Fad diets may come and go, but doctors have been using the principles behind the keto diet for decades. First used to treat specific medical conditions like drug-resistant epilepsy, the ketogenic diet gained popularity in the 1970s thanks to the Atkins Diet, and it has endured as part of many weight management strategies ever since. If you’ve been interested in learning more and wondering if the keto diet might be a good option for you to try, we’ve put together this guide to help answer some of your questions.
The Science Behind the Keto Diet
Your body typically likes to fuel itself by converting carbs to glucose. By cutting back on carbohydrates in your diet, you reprogram your body to break down stored fat instead, converting it through ketosis into ketone bodies. Ketone bodies then generate the energy to keep you going, a transition that typically takes two to four days.
If your goal is short-term weight loss, research shows it works. As the body burns fat for energy, your BMI (body mass index) drops while lean muscle mass is left intact. Blood sugar levels go down as well, and what carbs you do consume are processed more efficiently. Research suggests that the diet helps lower risk of heart disease and type 2 diabetes.
On the keto plan, you don’t have to watch calories as closely as carb counts. If you’ve had enough of food journals and calorie counts, this can be a huge plus. Fats and proteins tend to keep you feeling full for longer, too.
Because the keto diet has been proven effective in reducing seizures, especially in children, some believe it can be beneficial for treating brain disorders like Parkinson’s, Alzheimer’s, multiple sclerosis, sleep disorders, and more. (These theories haven’t been extensively researched, though.)
Despite weight loss benefits, the keto diet is not for everyone. The restrictive carbohydrate intake can be too difficult to maintain for many people, and following a keto plan can lead to consuming too many unhealthy fats and salty, processed foods.
The plan may also cause fatigue, especially when combined with increased exercise that often accompanies any weight management plan. You may need to adjust by backing off your workout intensity at first and allowing more time for recovery. Expect to be more prone to dehydration as well. Other side effects can be bad breath, nausea, vomiting, constipation, and sleep problems.
There’s evidence that the rapid weight loss people experience on keto in the short term slows over time as your body adjusts to the absence of carbs. Also, the keto plan is not recommended for people with kidney disease as it can cause your condition to worsen.
What You Can and Can’t Eat
Dietary guidelines advise us that between 225 and 325 grams of our daily calories should come from carbohydrates. On the keto plan, your goal is to reduce carb intake to 20 to 50 grams per day, a level that sends your body into ketosis. On the keto diet, your total daily calorie breakdown should be about 70 percent fats, 25 percent protein, and 5 percent carbs.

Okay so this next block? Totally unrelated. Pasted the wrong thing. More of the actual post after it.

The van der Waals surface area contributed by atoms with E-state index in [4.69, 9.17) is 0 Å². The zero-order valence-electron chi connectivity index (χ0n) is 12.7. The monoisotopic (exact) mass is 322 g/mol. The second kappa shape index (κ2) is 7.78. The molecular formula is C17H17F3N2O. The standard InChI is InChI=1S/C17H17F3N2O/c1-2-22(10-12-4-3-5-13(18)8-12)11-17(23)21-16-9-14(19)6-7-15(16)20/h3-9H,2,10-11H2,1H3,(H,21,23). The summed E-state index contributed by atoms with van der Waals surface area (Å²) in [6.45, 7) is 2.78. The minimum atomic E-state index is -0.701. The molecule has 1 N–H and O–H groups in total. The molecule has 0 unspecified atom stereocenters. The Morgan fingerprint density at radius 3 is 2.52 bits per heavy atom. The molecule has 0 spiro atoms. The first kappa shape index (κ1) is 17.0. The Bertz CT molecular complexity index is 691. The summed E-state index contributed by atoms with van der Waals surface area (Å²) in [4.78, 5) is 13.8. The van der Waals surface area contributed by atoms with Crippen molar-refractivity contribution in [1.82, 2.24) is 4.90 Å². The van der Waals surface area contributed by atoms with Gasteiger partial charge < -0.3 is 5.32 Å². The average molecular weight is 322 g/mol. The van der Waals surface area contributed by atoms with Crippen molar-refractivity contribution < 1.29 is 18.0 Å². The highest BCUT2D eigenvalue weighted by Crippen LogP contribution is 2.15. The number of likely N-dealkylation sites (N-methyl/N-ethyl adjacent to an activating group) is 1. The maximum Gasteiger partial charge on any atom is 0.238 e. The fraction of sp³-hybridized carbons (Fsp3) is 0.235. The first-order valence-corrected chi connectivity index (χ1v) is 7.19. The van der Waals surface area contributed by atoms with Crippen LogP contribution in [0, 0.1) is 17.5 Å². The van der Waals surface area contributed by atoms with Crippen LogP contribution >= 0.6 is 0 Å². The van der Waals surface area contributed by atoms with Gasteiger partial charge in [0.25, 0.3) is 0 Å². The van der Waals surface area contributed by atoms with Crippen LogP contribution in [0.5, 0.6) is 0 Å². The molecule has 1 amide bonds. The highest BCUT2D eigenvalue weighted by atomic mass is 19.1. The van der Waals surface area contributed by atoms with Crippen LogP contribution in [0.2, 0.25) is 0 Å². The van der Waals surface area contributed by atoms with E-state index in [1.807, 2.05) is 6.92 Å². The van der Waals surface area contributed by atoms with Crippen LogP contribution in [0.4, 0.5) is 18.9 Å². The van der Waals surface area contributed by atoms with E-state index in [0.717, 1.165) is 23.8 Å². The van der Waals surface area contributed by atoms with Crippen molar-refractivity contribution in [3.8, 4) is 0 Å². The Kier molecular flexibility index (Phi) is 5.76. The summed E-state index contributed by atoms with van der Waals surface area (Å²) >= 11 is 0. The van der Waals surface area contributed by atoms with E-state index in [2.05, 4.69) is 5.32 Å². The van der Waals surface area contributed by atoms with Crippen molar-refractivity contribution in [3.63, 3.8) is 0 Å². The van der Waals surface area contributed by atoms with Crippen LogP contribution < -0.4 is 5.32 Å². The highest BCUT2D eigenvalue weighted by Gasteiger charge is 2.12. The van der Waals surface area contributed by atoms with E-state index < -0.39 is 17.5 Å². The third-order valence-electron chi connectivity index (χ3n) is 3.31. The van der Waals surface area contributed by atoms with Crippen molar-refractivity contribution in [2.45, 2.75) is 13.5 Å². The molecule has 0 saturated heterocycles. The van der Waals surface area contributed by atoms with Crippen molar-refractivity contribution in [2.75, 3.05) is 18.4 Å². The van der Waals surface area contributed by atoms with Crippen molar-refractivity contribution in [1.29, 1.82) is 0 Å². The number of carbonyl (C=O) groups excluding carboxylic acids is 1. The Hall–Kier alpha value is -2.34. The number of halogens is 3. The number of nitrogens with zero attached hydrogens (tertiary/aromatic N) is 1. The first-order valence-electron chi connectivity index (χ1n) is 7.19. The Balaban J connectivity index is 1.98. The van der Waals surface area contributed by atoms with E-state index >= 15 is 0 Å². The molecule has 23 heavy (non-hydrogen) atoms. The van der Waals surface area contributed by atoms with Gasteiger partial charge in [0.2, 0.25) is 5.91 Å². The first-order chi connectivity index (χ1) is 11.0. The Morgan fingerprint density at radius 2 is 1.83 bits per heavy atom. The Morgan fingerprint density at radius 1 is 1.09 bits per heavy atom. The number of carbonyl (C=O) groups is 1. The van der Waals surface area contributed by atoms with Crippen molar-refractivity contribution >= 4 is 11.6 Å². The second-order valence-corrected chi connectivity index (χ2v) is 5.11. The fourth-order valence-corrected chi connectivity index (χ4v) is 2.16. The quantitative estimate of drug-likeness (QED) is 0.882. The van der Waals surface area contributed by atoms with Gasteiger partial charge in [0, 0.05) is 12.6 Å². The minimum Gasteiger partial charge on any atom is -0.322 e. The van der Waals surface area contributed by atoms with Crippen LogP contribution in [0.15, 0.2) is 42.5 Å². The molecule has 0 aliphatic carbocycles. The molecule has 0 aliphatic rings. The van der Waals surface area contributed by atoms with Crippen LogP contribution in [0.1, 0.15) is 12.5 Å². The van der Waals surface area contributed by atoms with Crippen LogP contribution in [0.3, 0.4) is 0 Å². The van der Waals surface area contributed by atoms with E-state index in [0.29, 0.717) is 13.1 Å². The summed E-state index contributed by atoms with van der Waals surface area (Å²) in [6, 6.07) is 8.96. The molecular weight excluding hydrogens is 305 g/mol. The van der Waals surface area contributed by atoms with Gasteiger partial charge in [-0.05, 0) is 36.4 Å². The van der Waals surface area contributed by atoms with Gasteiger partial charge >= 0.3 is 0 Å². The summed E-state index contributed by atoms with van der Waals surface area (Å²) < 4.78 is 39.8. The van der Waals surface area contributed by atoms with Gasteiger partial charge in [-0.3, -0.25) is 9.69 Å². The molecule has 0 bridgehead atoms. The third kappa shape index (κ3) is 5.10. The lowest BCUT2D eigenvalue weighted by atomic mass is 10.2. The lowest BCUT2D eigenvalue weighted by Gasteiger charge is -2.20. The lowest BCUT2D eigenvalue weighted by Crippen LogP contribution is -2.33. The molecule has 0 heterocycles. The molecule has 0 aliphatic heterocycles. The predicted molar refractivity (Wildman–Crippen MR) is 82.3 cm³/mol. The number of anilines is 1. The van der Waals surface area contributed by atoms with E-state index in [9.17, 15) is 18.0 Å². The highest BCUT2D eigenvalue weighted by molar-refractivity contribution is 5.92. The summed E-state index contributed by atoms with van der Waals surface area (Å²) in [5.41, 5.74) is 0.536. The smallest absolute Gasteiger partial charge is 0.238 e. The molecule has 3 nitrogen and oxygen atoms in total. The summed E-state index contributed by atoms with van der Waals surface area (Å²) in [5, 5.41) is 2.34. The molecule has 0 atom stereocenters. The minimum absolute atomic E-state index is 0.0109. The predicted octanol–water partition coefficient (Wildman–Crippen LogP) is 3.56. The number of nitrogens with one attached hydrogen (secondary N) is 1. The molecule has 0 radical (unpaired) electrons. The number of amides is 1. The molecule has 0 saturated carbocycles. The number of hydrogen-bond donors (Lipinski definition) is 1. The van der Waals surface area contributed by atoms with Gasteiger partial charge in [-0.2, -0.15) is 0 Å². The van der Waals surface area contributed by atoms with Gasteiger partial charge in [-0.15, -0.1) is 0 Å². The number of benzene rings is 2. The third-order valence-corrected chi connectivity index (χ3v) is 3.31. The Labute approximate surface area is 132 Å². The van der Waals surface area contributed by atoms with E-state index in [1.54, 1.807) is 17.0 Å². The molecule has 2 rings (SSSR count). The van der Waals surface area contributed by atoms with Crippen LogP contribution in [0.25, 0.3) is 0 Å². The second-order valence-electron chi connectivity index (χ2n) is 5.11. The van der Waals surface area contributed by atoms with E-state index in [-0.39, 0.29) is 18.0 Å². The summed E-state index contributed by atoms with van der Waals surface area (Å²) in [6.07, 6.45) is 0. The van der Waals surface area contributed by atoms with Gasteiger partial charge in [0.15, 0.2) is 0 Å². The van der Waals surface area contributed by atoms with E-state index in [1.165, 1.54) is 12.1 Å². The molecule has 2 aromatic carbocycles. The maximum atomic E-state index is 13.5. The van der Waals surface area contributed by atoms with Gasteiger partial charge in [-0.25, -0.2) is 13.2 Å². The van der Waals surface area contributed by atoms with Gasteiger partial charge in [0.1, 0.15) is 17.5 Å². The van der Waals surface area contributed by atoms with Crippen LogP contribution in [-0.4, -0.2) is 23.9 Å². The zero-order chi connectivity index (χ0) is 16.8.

Meats, poultry, eggs, cheeses, fish, nuts, butter, oils, and fibrous vegetables make the list of allowed foods. (Bring on the bacon, butter, and cheddar!) Low-carb veggies like asparagus, cucumber, celery, mushrooms, leafy greens, and peppers are also in the yes category.
Breads, milk, yogurt, fruit and fruit juices, starchy vegetables like corn and potatoes, and sweets are a firm no. Even foods that are considered good for you on other diets, like oatmeal, bananas, and beans, are off the keto list.
Breaking away from the traditional carb-heavy diet to go keto isn’t easy, so it’s best to hit the grocery store armed with a meal plan. Stock your pantry and fridge with tasty proteins and fats and get rid of carb-heavy foods that will tempt you in the days to come.
Start with a 70/20/10 goal for each meal—70 percent calories from healthy fats, 20 percent from protein, and 10 percent from carbs—so you won’t consume all your carbs in one sitting. Meal frequency is up to you, just as long as you’re maintaining energy levels and feeling satisfied. Keep keto-friendly snacks like full-fat Greek yogurt, herbed cream cheese and celery, ranch dressing and cucumber slices, pumpkin seeds, almonds, bacon-wrapped avocado slices, and BLT cheese roll-ups on hand for the between-meal munchies.
Beverage options range from sparkling water, seltzer, and unsweetened tea to coffee with cream and unsweetened almond milk. Drink lots of water throughout the day, flavored with mint, lemon peel, or a keto-friendly drink mix like Everly. Although alcohol is generally off the menu, vodka or tequila with soda is a great low-carb happy hour option.
Here are some meal ideas to get you started:
• Spinach, feta, and mushroom omelet
• Unsweetened, full-fat Greek yogurt with a few berries, chia seeds, and walnuts
• Avocado halved and baked with egg, diced tomato, and bacon crumbles
• Oven-baked salmon with broccoli
• Salad with bacon, avocado, cheese, a few grape tomatoes, and high-fat dressing
• Low-sodium lunch meat like ham or chicken wrapped around cheese and pickle slices, a few almonds and a hard-boiled egg
• Caesar salad with grilled chicken
• Sauteed beef and sliced onions in low-carb tomato sauce over spiralized zucchini or beet noodles
• Grilled salmon with eggplant, squash, cherry tomatoes, and zucchini sauteed in olive oil with coconut cream sauce
As you can see, the meal options on a keto diet can be quite tasty, but they do take some planning. The key to success is making the commitment ahead of time so that you have the necessary ingredients when you’re ready to eat. Give it some time and see how your body reacts. For many people, it’s a change that can make a big difference in their lives.
Written by Ann Gibson for RootsRated Media in partnership with Everly.
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